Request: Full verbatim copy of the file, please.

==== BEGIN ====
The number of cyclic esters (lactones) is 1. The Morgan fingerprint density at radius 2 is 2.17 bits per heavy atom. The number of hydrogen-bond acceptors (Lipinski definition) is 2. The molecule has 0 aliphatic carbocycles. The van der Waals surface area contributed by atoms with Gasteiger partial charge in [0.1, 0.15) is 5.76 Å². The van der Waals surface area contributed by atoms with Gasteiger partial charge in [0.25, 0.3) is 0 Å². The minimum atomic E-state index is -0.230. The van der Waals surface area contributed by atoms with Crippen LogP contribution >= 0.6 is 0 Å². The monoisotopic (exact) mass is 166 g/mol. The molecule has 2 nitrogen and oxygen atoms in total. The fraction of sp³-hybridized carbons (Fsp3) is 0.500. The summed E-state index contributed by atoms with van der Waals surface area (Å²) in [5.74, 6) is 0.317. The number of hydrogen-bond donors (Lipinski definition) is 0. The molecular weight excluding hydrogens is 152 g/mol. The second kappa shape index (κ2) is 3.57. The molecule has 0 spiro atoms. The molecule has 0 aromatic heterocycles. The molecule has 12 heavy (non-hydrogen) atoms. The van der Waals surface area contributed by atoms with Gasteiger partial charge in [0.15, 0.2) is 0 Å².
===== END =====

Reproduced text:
The number of cyclic esters (lactones) is 1. The Morgan fingerprint density at radius 2 is 2.17 bits per heavy atom. The number of hydrogen-bond acceptors (Lipinski definition) is 2. The molecule has 0 aliphatic carbocycles. The van der Waals surface area contributed by atoms with Gasteiger partial charge in [0.1, 0.15) is 5.76 Å². The van der Waals surface area contributed by atoms with Gasteiger partial charge in [0.25, 0.3) is 0 Å². The minimum atomic E-state index is -0.230. The van der Waals surface area contributed by atoms with Crippen LogP contribution >= 0.6 is 0 Å². The monoisotopic (exact) mass is 166 g/mol. The molecule has 2 nitrogen and oxygen atoms in total. The fraction of sp³-hybridized carbons (Fsp3) is 0.500. The summed E-state index contributed by atoms with van der Waals surface area (Å²) in [5.74, 6) is 0.317. The number of hydrogen-bond donors (Lipinski definition) is 0. The molecular weight excluding hydrogens is 152 g/mol. The second kappa shape index (κ2) is 3.57. The molecule has 0 spiro atoms. The molecule has 0 aromatic heterocycles. The molecule has 12 heavy (non-hydrogen) atoms. The van der Waals surface area contributed by atoms with Gasteiger partial charge in [0.15, 0.2) is 0 Å².